Peep Show's David Mitchell and Robert Webb on why this will be the final series

After 12 years of dysfunctional co-dependence, the stars of the odd-couple-com tell James Rampton why it's the right moment to say farewell

James Rampton
Tuesday 03 November 2015 17:58
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The odd couple: Robert Webb and David Mitchell in 'Peep Show'
The odd couple: Robert Webb and David Mitchell in 'Peep Show'

David Mitchell and Robert Webb are sitting in a television studio in west London contemplating the conclusion of their flatshare-com Peep Show after 12 years. The ninth and final series starts next Wednesday on Channel 4.

“How will we feel on the very last day of filming? Very sad and very emotional,” says Mitchell, 41, aka Mark, a loser who, try as he might to escape, is doomed to live forever in the flat-share from hell with Jeremy (Webb). Mark's sole consolation is that Jeremy is, if anything, an even bigger loser.

“Gutted,” adds Webb, 43, who first met Mitchell in 1993 at a Cambridge Footlights rehearsal for Cinderella. He reveals that the show's third star – the appallingly drab flat that the characters have shared for more than a decade – will be dismantled after the shoot. “They won't be putting the set in a cupboard this time. It will be ceremonially burnt or sent to wherever TV sets go to die.” A museum, perhaps? “Yes, I think there ought be a Peep Show museum, alongside the ones for Harry Potter and Jane Austen.”

Over the past 12 years, Peep Show – perhaps the most widely adored odd-couple-com since The Odd Couple – has picked up a number of awards and numerous plaudits. Ricky Gervais called Sam Bain and Jesse Armstrong's sitcom “the best show on television”.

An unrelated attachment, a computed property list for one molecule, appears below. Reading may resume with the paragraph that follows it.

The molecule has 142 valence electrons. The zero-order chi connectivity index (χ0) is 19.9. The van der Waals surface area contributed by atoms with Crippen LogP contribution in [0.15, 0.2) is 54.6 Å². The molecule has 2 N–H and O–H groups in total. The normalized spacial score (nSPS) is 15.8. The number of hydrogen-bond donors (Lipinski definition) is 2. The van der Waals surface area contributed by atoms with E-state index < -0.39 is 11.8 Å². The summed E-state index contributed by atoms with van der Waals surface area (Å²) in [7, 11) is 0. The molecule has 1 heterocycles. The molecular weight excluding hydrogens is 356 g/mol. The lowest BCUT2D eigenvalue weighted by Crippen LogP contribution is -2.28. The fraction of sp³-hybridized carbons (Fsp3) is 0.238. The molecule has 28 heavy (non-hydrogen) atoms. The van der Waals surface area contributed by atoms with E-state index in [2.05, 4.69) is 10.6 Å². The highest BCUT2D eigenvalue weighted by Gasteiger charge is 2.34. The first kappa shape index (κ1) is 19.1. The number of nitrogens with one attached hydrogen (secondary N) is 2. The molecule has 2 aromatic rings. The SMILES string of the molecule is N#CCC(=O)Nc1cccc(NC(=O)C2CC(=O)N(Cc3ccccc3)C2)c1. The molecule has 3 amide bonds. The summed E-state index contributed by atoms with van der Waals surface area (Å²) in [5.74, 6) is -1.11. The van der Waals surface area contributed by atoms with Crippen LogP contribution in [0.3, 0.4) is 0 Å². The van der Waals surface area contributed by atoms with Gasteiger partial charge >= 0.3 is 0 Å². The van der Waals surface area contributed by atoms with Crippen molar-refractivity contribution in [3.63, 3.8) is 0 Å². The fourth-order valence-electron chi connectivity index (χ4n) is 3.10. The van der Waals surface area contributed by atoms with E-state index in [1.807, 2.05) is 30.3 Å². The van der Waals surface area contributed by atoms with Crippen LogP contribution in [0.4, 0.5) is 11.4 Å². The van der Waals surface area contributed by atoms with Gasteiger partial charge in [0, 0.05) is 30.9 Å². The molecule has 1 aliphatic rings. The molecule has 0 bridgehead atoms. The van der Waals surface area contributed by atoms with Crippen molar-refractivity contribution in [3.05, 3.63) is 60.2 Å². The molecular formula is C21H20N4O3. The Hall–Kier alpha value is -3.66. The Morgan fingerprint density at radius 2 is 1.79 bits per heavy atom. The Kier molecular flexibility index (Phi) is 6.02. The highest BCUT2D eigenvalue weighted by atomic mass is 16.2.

But all good things must come to an end. Taking a break between filming scenes in the flat, which is constructed inside a suitably cheerless warehouse on a featureless industrial estate slap-bang underneath the Heathrow flight path – all very Peep Show – the two stars exhibit an ease and a pleasure in each other's company that could only come from 22 years of close friendship (they each acted as best man at the other's wedding).

The duo concur that it is best to quit while they are ahead and before viewers start cavilling that “it's not as good as it used to be”.

“It's the right moment to end it,” affirms Mitchell, who has developed a healthy parallel career as a newspaper columnist and regular on panel games such as Would I Lie to You?, QI and Have I Got News for You. “Sam and Jesse have been saying it might be nice to come back to these characters in a decade or so's time. But this has to be the end of it in this incarnation. It's a sitcom about young men, and we're now middle aged.”

Since 2003, a loyal audience of around a million has been transfixed by the delightfully dark “will they, won't they?” saga. Will Mark and Jeremy ever manage to live apart? Or are they, like the characters in Jean-Paul Sartre's play, Huis Clos, condemned to co-habit from here to eternity, with every dreadful day together reminding them that, “Hell is other people”?

The pair are in many ways polar opposites – Mark is tweedy, conservative and has an unhealthy fascination with military history, while the wastrel, purportedly liberal, yet fatally self-deluded Jeremy thinks that the only thing preventing him from global pop stardom is the fact that the music Establishment feels threatened by his awesome talent.

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They remain friends simply because no one else will be friends with them. In the second series, for example, Mark's ill-fated attempt to break free from Jeremy ended up with Mark feeling morally conflicted about whether he could stay pals with his new buddy Daryl once he had revealed himself to be a racist who enjoyed dressing up as a Nazi.

Mark and Jeremy's mutually harmful relationship is at the core of the first episode of the new series, which also sees the return of Super Hans (a splendidly louche performance by Matt King), Dobby (a marvellously off-beat Isy Suttie), Johnson (the charismatic Paterson Joseph) and Sophie (the wonderful Olivia Colman, an old university friend of Mitchell and Webb's, who was pictured looking tearful on her final day of filming).